Medical opinion on its use
Not all professionals agree that CS is safe enough for domestic use. “Tear gas under the Geneva Convention is characterized as a chemical warfare agent, and so it is precluded for use in warfare,” explains Jordt, “but it is used very frequently against civilians. That’s very illogical.”
“The possibility of long-term health consequences such as tumor formation, reproductive effects and pulmonary disease is especially disturbing in view of the multiple exposures sustained by demonstrators and non-demonstrators alike in some areas of civil unrest” wrote Howard Hu and five other medical doctors in the Journal of the American Medical Association in 1989. “The evidence already assembled regarding the pattern of use of tear gas as well as its toxicology raises the question of whether its further use can be condoned under any conditions.” The doctors came down hard on current police use of the substance:
“In many instances in which harassing agents have been used, dialogue and negotiation could have been pursued. Often, public order might be better served if riot police are not called immediately to duty. It is the hallmark of repressive regimes to equate the voicing of dissent with disorder and to deny opponents the freedom of assembly and speech, rights guaranteed universally among signatories to the Universal Declaration of Human Rights.”
Mani Prasad Gautam, a doctor with the National Academy of Medical Sciences in Nepal, and his colleague echoed similar sentiments in a 2004 article on the use of tear gasses. “Although the chemical agents have been used for many years, the full extent of effects on health is far beyond our understanding,” they wrote. “The use of these gases as per the safety sheet provided by manufacturers is not always the rule in real scenario. Even with strict guidelines regarding chemical weapons, it is nearly impossible for police officers to monitor their use during an actual deployment.”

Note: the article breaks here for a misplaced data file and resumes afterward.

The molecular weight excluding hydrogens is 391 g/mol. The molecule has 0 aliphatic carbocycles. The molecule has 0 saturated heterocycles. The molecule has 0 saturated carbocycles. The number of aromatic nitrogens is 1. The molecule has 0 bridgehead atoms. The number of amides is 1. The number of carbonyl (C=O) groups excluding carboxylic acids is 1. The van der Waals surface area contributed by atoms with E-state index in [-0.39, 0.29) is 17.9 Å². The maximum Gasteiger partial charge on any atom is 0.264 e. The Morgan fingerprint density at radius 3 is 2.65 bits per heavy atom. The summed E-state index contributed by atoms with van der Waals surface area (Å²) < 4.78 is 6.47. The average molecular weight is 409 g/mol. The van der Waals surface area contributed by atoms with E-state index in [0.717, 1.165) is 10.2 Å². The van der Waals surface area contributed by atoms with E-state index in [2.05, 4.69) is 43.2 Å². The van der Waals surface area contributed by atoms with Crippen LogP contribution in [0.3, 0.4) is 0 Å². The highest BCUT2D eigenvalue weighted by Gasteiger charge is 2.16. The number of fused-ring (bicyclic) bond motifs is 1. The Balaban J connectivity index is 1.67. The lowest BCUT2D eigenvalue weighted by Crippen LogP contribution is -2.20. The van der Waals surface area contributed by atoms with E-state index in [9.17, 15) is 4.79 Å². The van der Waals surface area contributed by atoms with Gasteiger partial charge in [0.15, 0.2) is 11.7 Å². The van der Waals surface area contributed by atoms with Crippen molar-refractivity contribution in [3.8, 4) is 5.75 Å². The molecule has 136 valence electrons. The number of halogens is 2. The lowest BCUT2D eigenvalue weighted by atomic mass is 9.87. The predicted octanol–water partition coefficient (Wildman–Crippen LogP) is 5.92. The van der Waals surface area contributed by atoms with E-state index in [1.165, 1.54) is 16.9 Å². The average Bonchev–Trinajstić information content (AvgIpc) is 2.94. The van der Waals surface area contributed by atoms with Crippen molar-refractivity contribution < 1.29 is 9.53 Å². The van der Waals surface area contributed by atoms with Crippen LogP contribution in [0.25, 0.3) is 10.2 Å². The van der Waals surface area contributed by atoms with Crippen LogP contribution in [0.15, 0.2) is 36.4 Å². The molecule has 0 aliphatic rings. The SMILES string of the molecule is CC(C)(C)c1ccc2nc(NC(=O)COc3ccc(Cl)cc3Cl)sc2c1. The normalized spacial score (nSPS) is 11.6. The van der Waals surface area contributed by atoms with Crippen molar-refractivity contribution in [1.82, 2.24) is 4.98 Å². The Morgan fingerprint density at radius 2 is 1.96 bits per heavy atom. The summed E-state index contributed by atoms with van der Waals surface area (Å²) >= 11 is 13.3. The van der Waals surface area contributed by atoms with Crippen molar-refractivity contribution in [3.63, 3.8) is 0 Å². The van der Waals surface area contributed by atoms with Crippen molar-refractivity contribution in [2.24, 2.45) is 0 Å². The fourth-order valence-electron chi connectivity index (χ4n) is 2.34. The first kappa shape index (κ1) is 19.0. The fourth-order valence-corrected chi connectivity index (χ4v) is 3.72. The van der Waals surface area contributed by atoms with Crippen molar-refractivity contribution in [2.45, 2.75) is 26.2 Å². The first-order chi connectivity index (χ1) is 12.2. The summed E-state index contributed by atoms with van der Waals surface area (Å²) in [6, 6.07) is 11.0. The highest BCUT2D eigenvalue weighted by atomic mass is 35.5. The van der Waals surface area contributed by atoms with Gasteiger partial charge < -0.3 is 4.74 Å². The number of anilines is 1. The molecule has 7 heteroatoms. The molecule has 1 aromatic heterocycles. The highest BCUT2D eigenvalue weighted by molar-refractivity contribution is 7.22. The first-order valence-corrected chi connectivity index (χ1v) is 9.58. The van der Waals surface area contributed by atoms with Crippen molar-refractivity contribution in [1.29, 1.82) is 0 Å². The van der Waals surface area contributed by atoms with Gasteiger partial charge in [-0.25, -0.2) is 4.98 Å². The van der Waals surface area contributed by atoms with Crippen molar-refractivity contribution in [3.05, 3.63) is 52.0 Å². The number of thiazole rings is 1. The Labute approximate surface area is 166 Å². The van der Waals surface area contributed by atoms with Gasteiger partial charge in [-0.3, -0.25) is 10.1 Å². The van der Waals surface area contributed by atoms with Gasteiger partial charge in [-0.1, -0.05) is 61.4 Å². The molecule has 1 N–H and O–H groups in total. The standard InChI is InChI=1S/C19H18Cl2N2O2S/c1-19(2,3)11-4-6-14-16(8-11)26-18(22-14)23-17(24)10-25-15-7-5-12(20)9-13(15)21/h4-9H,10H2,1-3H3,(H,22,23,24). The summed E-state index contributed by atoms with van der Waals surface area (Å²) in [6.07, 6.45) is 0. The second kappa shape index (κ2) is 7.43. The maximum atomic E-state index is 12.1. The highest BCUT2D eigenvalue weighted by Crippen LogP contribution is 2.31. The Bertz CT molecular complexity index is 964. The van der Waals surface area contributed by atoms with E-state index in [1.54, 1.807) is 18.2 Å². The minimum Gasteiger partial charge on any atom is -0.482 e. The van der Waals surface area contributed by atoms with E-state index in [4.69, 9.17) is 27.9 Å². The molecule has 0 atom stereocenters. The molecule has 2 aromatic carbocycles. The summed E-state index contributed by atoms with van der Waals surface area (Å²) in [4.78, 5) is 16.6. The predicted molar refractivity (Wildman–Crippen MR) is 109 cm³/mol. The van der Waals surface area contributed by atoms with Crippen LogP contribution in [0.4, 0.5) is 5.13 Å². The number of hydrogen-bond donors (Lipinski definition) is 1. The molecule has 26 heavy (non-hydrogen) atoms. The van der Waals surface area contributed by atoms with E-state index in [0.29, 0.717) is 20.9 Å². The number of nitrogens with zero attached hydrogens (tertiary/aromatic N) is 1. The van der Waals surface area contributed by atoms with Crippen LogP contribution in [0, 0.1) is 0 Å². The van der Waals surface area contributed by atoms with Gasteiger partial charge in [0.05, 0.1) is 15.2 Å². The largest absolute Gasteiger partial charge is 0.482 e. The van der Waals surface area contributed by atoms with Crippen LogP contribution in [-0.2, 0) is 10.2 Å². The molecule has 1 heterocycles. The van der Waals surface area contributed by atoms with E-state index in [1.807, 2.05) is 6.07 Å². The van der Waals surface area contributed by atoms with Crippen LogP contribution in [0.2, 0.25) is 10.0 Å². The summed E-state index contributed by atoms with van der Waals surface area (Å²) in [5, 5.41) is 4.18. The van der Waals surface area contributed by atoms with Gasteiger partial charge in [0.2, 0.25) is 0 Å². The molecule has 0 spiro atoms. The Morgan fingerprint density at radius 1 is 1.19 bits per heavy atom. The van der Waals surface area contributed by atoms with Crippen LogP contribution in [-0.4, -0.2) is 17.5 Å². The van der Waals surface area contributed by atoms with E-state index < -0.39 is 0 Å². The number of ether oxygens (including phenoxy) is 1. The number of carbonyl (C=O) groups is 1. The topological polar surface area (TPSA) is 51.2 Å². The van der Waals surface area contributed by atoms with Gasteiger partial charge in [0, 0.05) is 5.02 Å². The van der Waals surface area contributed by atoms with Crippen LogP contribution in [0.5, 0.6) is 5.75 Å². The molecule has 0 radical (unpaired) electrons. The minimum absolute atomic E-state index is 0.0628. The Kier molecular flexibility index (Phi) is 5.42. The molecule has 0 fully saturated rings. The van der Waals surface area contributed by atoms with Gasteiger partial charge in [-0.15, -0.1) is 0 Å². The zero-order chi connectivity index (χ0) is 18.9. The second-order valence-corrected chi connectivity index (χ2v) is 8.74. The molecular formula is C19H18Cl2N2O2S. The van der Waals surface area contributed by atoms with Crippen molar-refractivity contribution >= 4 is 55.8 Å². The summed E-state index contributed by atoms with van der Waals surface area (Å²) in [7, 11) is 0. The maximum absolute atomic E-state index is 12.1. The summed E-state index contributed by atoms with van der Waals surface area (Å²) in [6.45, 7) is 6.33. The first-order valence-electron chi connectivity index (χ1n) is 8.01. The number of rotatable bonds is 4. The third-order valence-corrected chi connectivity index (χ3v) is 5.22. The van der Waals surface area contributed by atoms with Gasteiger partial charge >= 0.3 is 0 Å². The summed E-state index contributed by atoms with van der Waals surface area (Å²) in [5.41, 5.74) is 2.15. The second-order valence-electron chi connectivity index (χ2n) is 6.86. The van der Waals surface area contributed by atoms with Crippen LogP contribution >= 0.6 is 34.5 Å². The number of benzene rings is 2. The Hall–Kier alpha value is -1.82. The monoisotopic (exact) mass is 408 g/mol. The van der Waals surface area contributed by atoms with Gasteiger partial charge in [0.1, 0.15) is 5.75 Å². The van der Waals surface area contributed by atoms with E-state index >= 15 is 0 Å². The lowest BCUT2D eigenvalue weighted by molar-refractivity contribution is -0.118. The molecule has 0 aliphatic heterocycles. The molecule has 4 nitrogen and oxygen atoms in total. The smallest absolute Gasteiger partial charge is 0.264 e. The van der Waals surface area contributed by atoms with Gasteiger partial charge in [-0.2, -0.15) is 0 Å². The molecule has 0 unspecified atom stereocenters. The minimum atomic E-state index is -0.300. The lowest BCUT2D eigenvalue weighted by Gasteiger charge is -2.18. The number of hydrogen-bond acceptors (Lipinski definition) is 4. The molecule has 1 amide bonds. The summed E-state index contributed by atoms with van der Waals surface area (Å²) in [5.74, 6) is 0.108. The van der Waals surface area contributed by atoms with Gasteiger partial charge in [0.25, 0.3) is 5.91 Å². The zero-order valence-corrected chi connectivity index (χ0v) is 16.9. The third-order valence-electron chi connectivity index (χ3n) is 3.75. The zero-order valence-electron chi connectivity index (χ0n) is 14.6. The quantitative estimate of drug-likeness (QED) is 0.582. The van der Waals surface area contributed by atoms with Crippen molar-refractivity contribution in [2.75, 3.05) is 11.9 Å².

They also point out the medical burden of exposure, which is often ignored by those who deploy tear gasses. “Neither the police nor the government hospitals take any responsibility for aftercare of the exposed people,” they stated. “Unless there is independent research establishing that these weapons are reasonably safe, and until there is credible oversight of the police practices and manufacturers’ claims, the public has no way to assess how much risk it is accepting in the name of law and order.”
They conclude, quite strongly:
“The use of CS gas and other tear gases with comparable clinical effects should be taken as tantamount to chemical warfare against civilians and, therefore, the use of these agents against human populations everywhere should be banned.”
Tear gas in Ferguson
The chief of police in Ferguson, Tom Jackson, has defended his department’s use of tear gas and other riot suppression measures. “There are complaints about the response from some people, but to me, nobody got hurt seriously, and I’m happy about that. I’m happy that nobody got hurt,” Jackson said at a press conference today.
Though the science of tear gas use is mixed, it is generally considered safe. But that does not absolve police of improper or over use of tear gasses under any circumstances. In Ferguson right now, there are reports of police using tear gas on peaceful protests led by government officials. The police are accused of targeting the press with tear gas to silence the media. In these cases, it doesn’t matter whether CS is safe — the violation of First Amendment rights cannot be tolerated. Though the events might be occurring in Ferguson, Missouri, questions surrounding excessive force and constitutional rights are echoed throughout our nation. This is our country, our America, which was founded on the principles of liberty and justice for all. We all must defend those principles.